Benghazi, Libya – If Benghazi, Libya’s second city, has become the symbolic heart of the revolution in this north African nation, then the battle to overwhelm the military garrison here was the revolt’s key turning point.
Over the course of three days, civilians opposed to the 42-year rule of Colonel Muammar Gaddafi managed to outlast and overpower a fortified base guarded by detachments of several Libyan military units, one of them the feared and reportedly highly trained Khamis Brigade – a special forces unit led by Gaddafi’s youngest son.
In the end, both anti-government protesters and Gaddafi loyalists lost hundreds and many more were wounded, and Gaddafi’s forces fled the city.
Benghazi fell completely into opposition hands and became the seat of the national coalition bent on ending the Gaddafi regime. The once-feared ramparts of Gaddafi’s security forces sit smoldering and crumbled, a site for tourists.
A sudden spark
Inside the destroyed walls of the Katiba – which means battalion or phalanx in Arabic, but is shorthand in Benghazi for the garrison – the roof of a grandstand overlooking a broad concrete parade ground droops low, its supporting columns cracked, its white and green walls – the standard colour of Gaddafi’s regime – stained black by fire.
A gaping hole in the northern wall of the compound, all twisted metal bars and jagged concrete blocks, marks the spot where protesters first managed to push through under a hail of gunfire. In white spray-paint, someone has written “Martyrs’ Square” in Arabic on an unhinged metal gate that hangs off the breach.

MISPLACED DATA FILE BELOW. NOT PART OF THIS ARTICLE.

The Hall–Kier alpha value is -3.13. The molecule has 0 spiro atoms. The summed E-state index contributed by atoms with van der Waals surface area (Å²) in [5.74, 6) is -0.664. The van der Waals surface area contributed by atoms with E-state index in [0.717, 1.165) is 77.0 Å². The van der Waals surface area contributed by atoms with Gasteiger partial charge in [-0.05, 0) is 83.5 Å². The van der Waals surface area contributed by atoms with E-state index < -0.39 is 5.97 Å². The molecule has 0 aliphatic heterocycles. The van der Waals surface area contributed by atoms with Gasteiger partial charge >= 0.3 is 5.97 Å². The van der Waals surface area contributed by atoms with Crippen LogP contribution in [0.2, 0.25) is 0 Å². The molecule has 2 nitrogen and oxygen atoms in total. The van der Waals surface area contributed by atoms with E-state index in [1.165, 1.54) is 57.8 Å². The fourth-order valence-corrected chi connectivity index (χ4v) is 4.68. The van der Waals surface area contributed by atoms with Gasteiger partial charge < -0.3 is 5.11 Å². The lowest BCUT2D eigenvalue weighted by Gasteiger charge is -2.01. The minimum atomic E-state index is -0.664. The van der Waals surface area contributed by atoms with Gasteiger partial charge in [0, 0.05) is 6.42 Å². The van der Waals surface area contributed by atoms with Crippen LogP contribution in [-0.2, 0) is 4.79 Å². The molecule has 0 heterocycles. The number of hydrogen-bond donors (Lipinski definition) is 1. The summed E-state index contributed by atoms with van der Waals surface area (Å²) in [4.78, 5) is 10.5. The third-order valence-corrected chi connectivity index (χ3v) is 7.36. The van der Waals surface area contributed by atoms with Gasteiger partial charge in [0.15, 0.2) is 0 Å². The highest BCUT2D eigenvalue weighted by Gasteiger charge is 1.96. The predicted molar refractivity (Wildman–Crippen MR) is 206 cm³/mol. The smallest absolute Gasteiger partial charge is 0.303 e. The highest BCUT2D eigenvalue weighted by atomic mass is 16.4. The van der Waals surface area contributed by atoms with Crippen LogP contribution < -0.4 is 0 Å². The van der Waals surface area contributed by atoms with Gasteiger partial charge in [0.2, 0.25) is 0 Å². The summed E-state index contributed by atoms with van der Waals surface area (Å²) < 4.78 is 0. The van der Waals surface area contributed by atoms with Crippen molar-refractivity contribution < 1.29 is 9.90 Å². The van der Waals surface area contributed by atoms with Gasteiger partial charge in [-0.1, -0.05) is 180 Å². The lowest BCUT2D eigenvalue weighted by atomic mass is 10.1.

Though activists were preparing a “day of rage” for February 17 to follow successful uprisings in Tunisia and Egypt, protests actually began in Benghazi on February 15, when hundreds of citizens angry over the arrest of human rights lawyer Fathy Terbil took to the streets.
Terbil had been representing the families of thousands of inmates who were reportedly slaughtered by the regime at Abu Salim prison in Tripoli in 1996. The sudden demonstrations, which evolved into anti-Gaddafi protests, took some young, politically active Benghazi residents by surprise.
“We just got talking at school and amongst my peers and friends, and you were asked, ‘Are you gonna protest on the 17th,’ and people were scared and said, ‘If a lot of people come out, then I’ll come out,'” said Ahmed Sanalla, a 26-year-old UK resident who has spent the past four years studying medicine at Garyounis University in Benghazi.
“Once they hit the ground, we joined, and then everyone else came along.”
That first day, anti-Gaddafi protesters clashed with regime supporters on Jamal Abdel Nasser Street, a main thoroughfare that runs through the centre of town toward the Mediterranean Sea.
A rock-throwing battle erupted between the two sides. At one point, a teenage boy clamoured up a post bearing a portrait of Gaddafi and tore it down. The crowd reacted with joy.
Police responded with force. Officers swarmed into the area from the main security headquarters. Armoured trucks fired hot water cannons at the protesters.
“That pretty much kicked off the whole thing,” Sanalla said.
Dozens of deaths